Roe Vs. Wade

This is a Roe Vs. Wade primer for women.

Whether or not abortion should be legal is a legitimate debate. In the past, it was legitimately debated, in State Legislatures. This is our Democratic Republican system — which, in the 1960s, included full voting rights for women. State Legislatures made their decisions on the topic.

Before the Roe Vs. Wade decision by the US Federal Supreme Court in 1973, 30 States had banned abortions, 16 States made them legal under certain circumstances, 3 States allowed residents to obtain abortions, and New York State allowed abortions freely (including non-residents). Probably, you could have also made a trip to Tijuana if you wanted to.

In Roe Vs. Wade, the Supreme Court claimed that the U.S. Constitution — that document written mostly by James Madison in the late 1780s — gave women a legal right to abortions.

The effect of this was that all the laws enacted by duly-elected State governments, through the democratic-republic process, with full voting rights for women, were invalidated. The laws were decided by nine unelected men wearing black robes.

Whaaaaat? Where in the Constitution was this written?

After all, it has to be written somewhere. In print. Where was it? Why hadn’t prior generations of Americans noticed this earlier? It’s not like the Constitution is as long as the World Book Encyclopedia. Show me.

The Justices said: It’s in the Fourteenth Amendment.

The Fourteenth Amendment was ratified in 1868, and gave Black Americans freed from slavery (Thirteenth Amendment) the same legal rights as other Americans. Here is the entire text of the Fourteenth Amendment.

The full text of the Fourteenth Amendment is here.

Here is Section 1:

All persons born or naturalized in the United States, and subject to the jurisdiction thereof, are citizens of the United States and of the State wherein they reside. No State shall make or enforce any law which shall abridge the privileges or immunities of citizens of the United States; nor shall any State deprive any person of life, liberty, or property, without due process of law; nor deny to any person within its jurisdiction the equal protection of the laws.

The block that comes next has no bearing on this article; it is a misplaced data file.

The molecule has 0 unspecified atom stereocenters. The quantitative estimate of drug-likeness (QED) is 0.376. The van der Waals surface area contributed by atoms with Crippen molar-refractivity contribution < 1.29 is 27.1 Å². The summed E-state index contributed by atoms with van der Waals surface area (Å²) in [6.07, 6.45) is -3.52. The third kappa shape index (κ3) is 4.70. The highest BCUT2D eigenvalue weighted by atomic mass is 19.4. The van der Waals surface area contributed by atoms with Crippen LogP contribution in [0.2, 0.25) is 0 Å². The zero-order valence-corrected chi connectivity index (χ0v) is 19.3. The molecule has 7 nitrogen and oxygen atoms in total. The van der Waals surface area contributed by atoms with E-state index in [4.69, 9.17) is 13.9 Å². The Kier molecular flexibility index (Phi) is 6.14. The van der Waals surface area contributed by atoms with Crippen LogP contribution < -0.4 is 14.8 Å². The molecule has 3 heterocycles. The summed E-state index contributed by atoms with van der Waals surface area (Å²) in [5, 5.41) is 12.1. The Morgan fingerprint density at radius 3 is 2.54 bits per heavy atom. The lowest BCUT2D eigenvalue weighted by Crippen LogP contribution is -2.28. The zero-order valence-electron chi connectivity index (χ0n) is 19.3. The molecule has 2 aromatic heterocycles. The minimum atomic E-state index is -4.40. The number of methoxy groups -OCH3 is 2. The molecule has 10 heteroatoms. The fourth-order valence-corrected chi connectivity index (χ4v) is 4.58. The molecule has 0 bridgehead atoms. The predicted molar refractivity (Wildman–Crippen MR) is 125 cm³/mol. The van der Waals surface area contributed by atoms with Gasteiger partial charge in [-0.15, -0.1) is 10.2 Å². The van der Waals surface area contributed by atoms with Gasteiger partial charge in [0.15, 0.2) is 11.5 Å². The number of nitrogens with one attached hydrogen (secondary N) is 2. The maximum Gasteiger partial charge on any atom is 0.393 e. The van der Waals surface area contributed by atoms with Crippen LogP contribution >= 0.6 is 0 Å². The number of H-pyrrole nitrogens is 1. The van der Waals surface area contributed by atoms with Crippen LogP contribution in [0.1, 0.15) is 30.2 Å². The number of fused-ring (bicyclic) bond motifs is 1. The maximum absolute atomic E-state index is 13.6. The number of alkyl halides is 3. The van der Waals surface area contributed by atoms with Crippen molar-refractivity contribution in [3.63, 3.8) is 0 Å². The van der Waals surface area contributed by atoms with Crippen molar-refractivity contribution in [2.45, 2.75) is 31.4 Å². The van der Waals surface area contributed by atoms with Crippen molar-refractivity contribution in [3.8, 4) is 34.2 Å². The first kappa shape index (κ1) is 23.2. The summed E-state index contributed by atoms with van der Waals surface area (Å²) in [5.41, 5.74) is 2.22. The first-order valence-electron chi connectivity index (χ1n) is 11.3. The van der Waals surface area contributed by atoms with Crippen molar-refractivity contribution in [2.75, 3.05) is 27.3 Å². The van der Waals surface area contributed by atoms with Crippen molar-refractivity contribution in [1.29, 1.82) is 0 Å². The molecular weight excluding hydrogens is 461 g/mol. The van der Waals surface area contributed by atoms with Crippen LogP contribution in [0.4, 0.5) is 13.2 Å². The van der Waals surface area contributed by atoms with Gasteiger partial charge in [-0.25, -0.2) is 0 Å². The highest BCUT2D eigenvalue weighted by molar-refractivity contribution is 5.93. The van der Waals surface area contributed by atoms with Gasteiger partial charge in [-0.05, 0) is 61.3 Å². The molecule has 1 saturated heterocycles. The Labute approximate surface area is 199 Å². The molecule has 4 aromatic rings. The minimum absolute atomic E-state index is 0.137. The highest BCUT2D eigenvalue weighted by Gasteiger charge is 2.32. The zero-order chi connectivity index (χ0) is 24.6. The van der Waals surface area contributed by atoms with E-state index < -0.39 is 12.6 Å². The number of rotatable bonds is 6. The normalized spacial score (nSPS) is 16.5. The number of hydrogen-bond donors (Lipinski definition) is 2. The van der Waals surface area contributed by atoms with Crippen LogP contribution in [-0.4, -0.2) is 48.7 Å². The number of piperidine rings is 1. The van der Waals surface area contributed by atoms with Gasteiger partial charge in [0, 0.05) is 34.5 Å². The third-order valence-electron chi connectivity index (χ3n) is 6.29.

This includes the “due process clause,” which is:

nor shall any State deprive any person of life, liberty, or property, without due process of law.

In 1868, this meant: Recently freed Blacks would have the same legal protections as all other citizens, such as a trial by jury.

But, in 1973, the Supreme Court argued that the duly elected State legislatures, having made laws regarding abortion according to the wishes of the citizens of their State; and the Justice system enforcing those laws in those States, were not “due process.” Instead, the Supreme Court argued that, whatever seven out of nine judges agreed on, was “due process.” They just made it up out of thin air.

Yes, they really did that, and called it “due process.”

For a long discussion about this, I recommend Robert Bork’s book, The Tempting of America.

Now, we should remember that the reason that abortion was banned in most States in 1970, was because the legalized-abortion group could not win a legislative victory. The preponderance of public opinion was against legalized abortions, which was reflected in State legislation, duly arrived at through the elections of State Congresspeople. But, in some places, the legalized-abortion group did win a legislative victory, notably in New York State.

In other words, Roe Vs. Wade is a legal abomination. It may be that, if we were to eliminate this abomination, and return to a condition where State governments could pass legislation on these important topics in reflection of prevailing opinion, there would be more States today that allow abortion than was the case in 1972. Probably, Massachusetts would, and Texas would not. The worst thing that would happen is that a woman might want to buy a Greyhound bus ticket to Massachusetts. Maybe this could be paid for by a private charity, funded by people who thought this was important. Oh the horror.

Instead, we have a situation where infanticide, or baby-murder, is not only legal but actually publicly subsidized, because seven guys wearing funny clothes claimed that this was written in the Fourteenth Amendment; and unfortunately, the Constitution gives us no way of taking these dickheads and kicking them in the ass. (Thomas Jefferson said that this was a major defect of the Constitution.) You can see why people are a little unhappy about that.

Published by proprietor

Happily married, with children.

One thought on “Roe Vs. Wade

  1. Given what we’ve witnessed beginning last November, even if Roe v. Wade were to be overturned and the matter returned to the states for resolution, “external forces” have so corrupted both elections and the legislative process that all 50 states would continue to permit abortion on demand, no matter what the residents of said states wanted.


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